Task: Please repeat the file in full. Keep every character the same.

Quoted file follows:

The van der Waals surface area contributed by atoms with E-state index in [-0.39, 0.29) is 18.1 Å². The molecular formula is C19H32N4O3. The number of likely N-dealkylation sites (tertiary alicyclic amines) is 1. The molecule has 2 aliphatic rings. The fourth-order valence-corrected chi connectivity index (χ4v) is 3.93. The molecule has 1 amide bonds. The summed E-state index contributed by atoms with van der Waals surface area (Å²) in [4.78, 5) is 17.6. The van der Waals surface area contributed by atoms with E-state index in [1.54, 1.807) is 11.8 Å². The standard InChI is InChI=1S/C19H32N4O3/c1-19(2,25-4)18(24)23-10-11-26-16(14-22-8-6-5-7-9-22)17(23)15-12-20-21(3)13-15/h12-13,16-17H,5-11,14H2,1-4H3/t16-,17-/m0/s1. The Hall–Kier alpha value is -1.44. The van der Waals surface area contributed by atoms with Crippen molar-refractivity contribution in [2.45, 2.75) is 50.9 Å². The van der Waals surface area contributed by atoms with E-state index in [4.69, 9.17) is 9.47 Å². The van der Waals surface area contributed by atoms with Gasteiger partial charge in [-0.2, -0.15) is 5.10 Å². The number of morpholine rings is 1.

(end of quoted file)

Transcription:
The van der Waals surface area contributed by atoms with E-state index in [-0.39, 0.29) is 18.1 Å². The molecular formula is C19H32N4O3. The number of likely N-dealkylation sites (tertiary alicyclic amines) is 1. The molecule has 2 aliphatic rings. The fourth-order valence-corrected chi connectivity index (χ4v) is 3.93. The molecule has 1 amide bonds. The summed E-state index contributed by atoms with van der Waals surface area (Å²) in [4.78, 5) is 17.6. The van der Waals surface area contributed by atoms with E-state index in [1.54, 1.807) is 11.8 Å². The standard InChI is InChI=1S/C19H32N4O3/c1-19(2,25-4)18(24)23-10-11-26-16(14-22-8-6-5-7-9-22)17(23)15-12-20-21(3)13-15/h12-13,16-17H,5-11,14H2,1-4H3/t16-,17-/m0/s1. The Hall–Kier alpha value is -1.44. The van der Waals surface area contributed by atoms with Crippen molar-refractivity contribution in [2.45, 2.75) is 50.9 Å². The van der Waals surface area contributed by atoms with E-state index in [4.69, 9.17) is 9.47 Å². The van der Waals surface area contributed by atoms with Gasteiger partial charge in [-0.2, -0.15) is 5.10 Å². The number of morpholine rings is 1.